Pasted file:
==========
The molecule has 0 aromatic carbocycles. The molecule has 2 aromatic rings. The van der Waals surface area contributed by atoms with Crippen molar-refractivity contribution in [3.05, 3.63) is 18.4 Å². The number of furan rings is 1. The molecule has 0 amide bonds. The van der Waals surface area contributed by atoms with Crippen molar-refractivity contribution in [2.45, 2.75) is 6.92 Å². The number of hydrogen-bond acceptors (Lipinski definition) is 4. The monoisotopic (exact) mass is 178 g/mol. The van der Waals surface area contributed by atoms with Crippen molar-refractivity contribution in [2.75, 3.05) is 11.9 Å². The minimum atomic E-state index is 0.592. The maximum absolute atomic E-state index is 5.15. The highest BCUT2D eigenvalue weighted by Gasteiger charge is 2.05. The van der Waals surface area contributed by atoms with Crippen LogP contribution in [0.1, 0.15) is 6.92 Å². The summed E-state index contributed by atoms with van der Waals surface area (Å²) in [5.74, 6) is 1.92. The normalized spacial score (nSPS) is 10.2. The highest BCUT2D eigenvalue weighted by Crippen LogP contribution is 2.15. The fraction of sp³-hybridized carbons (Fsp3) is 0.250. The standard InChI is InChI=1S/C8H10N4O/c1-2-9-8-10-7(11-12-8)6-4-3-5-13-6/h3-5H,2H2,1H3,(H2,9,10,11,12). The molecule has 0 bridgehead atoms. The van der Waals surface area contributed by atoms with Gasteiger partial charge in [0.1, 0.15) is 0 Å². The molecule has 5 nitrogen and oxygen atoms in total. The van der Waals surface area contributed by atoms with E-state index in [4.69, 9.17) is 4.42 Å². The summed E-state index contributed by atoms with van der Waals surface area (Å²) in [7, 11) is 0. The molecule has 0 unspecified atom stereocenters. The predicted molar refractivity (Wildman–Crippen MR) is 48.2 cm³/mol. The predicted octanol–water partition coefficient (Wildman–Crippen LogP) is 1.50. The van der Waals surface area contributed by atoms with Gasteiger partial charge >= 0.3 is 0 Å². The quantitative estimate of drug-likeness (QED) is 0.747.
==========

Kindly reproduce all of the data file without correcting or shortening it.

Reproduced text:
The molecule has 0 aromatic carbocycles. The molecule has 2 aromatic rings. The van der Waals surface area contributed by atoms with Crippen molar-refractivity contribution in [3.05, 3.63) is 18.4 Å². The number of furan rings is 1. The molecule has 0 amide bonds. The van der Waals surface area contributed by atoms with Crippen molar-refractivity contribution in [2.45, 2.75) is 6.92 Å². The number of hydrogen-bond acceptors (Lipinski definition) is 4. The monoisotopic (exact) mass is 178 g/mol. The van der Waals surface area contributed by atoms with Crippen molar-refractivity contribution in [2.75, 3.05) is 11.9 Å². The minimum atomic E-state index is 0.592. The maximum absolute atomic E-state index is 5.15. The highest BCUT2D eigenvalue weighted by Gasteiger charge is 2.05. The van der Waals surface area contributed by atoms with Crippen LogP contribution in [0.1, 0.15) is 6.92 Å². The summed E-state index contributed by atoms with van der Waals surface area (Å²) in [5.74, 6) is 1.92. The normalized spacial score (nSPS) is 10.2. The highest BCUT2D eigenvalue weighted by Crippen LogP contribution is 2.15. The fraction of sp³-hybridized carbons (Fsp3) is 0.250. The standard InChI is InChI=1S/C8H10N4O/c1-2-9-8-10-7(11-12-8)6-4-3-5-13-6/h3-5H,2H2,1H3,(H2,9,10,11,12). The molecule has 0 bridgehead atoms. The van der Waals surface area contributed by atoms with Gasteiger partial charge in [0.1, 0.15) is 0 Å². The molecule has 5 nitrogen and oxygen atoms in total. The van der Waals surface area contributed by atoms with E-state index in [4.69, 9.17) is 4.42 Å². The summed E-state index contributed by atoms with van der Waals surface area (Å²) in [7, 11) is 0. The molecule has 0 unspecified atom stereocenters. The predicted molar refractivity (Wildman–Crippen MR) is 48.2 cm³/mol. The predicted octanol–water partition coefficient (Wildman–Crippen LogP) is 1.50. The van der Waals surface area contributed by atoms with Gasteiger partial charge >= 0.3 is 0 Å². The quantitative estimate of drug-likeness (QED) is 0.747.